The 2014 Whitney Biennial Creates Mosaic of American Art

With 103 participants, three curators,  Michelle Grabner, Anthony Elms and Stuart Comer, designed each floor of the Whitney Museum for the 2014 Whitney Biennial to their liking while reminding us that American art comprises a little bit of everything and then some.


Carol Jackson, Whitney Museum of American Art

Carol Jackson, Youthful Beast, 2013, wood, papier-mâché, and inkjet print, 2014 Whitney Biennial, New York.


The second floor Mildred & Herbert Lee Galleries were curated by Anthony Helms and features works by 24 artists including the late Terry Adkins, Charline von Heyl, and Rebecca Morris. Elms likens the works by the 24 artists as “twenty-four scenes of America,” addressing museums mission to show American art. The works engage with one another in a traditional way; to assemble this floor of the exhibition, Elms asked himself a question straight from Whitney Museum architect Marcel Breuer’s notes, ”What should a museum look like, a museum in Manhattan?” Overall, the floor has a quintessential museum atmosphere. Digital work by Gary Indiana, juxtaposed an oil on canvas work by Rebecca Morris emphasizes the significant change in what the artist’s canvas has become, while Carol Jackson’s Pandemonium and Terry Adkins Avarium are earthy and rustic examples of contemporary art.


Sheila Hicks, Whitney Biennial, Whitney Museum of Art

Sheila Hicks, Pillar of Inquiry/Supple Column (detail), 2013-14, acrylic, linen, cotton, bamboo, and silk.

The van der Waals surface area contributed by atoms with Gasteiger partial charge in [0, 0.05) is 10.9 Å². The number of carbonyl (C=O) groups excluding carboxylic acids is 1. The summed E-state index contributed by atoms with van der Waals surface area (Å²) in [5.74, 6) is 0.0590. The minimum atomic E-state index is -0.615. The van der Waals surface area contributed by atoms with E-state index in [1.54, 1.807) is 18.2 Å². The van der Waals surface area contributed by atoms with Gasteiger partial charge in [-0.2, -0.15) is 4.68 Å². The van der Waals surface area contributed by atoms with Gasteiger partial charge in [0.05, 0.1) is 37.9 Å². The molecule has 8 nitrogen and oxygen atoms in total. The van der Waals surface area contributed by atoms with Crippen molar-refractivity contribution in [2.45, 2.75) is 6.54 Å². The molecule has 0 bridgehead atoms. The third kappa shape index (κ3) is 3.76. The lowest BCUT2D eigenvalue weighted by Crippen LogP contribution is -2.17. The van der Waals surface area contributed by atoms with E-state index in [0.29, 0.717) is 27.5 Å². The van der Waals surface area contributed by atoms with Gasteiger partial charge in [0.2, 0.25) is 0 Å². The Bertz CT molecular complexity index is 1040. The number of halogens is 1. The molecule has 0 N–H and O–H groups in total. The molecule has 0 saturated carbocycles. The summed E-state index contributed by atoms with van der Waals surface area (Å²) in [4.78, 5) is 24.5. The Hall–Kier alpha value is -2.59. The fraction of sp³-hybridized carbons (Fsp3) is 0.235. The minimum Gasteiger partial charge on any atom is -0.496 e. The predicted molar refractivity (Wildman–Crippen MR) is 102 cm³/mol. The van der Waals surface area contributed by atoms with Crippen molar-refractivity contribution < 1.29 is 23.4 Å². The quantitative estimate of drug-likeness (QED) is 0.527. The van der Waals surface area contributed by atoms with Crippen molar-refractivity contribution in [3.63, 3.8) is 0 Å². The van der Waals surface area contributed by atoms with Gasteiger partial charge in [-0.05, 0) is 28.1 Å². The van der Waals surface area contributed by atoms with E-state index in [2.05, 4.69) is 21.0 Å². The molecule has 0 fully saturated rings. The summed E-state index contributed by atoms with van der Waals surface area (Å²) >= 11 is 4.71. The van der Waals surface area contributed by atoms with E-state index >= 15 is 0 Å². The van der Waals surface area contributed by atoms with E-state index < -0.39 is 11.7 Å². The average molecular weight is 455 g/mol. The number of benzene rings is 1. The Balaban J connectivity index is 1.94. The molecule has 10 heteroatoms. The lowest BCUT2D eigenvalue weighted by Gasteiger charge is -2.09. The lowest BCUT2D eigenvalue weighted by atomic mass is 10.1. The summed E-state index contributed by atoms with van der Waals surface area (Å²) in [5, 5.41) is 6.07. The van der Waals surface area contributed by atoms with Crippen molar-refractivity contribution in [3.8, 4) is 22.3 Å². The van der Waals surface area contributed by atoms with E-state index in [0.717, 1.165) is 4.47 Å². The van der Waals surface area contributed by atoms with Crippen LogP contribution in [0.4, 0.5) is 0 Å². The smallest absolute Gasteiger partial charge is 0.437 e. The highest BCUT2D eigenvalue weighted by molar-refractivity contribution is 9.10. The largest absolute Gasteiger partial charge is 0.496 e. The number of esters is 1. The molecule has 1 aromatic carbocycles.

The third floor Peter Norton Family Galleries were curated by Stuart Comer. Addressing the “global, environmental and technological shifts” changing the United States, here you will find artists like Ei Arakawa and his headpiece structures shaped like Hawaiian and Manhattan islands, Zackary Drucker and Rhys Ernst’s Relationship, a series of forty-six photographs, and Dashiell Manley’s The Great Train Robbery, a multipart installation and video project inspired by the silent Western film of the same name made in 1903.


Ei Arakawa, Whitney Museum of American Art

Ei Arakawa , Hawaiian Presence (Hawaii), 2014, fabric straw, and plastic. Headpiece structure by Ellen Christine Couture, and wood structure by Michael Caputo.


The Fourth Floor Emily Fisher Landau Galleries curated by Grabner present what she describes as a “curriculum that presents identifiable themes…currently established in the textures of contemporary aesthetic, political, and economic realities.” Ken Lum’s Midway Shopping Plaza features fictitious plaza center placards which relate to figures or events from the Vietnam War. Sterling Ruby reimagines his own works in his Basion Theology series, ceramic sculptures that are filled with the remnants of his works deemed failures. Meanwhile, Sheila Hicks brings us back to textiles with Pillar of Inquiry/Supple Column, a colorful array of fabrics which produce a cascading installation.


Ken Lum, Whitney Museum of American Art

Ken Lum, Midway Shopping Plaza, 2014, powder-coated aluminum and plexiglass.


A highlight of the exhibition is on Elm’s curated floor Michel Auder’s digital video installation, (Untitled) I Was Looking Back To See If You Were Looking Back At Me To See Me Looking Back At You. This 15:12 minute video uses three screens of voyeuristic views of people in their apartments and city skylines. At one moment a woman eats dinner alone while The Smiths’ “How Soon Is Now?” plays, likely from someone else’s apartment. It’s intimate, somewhat perverse, but, much like the hybridity of the biennial itself, oddly fascinating to experience.

2014 Whitney Biennial, The Whitney Museum of American Art, New York, through May 25, 2014.

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by Kuoure Thomas
in Focus on the American East

Wed Development by Digital Art Factory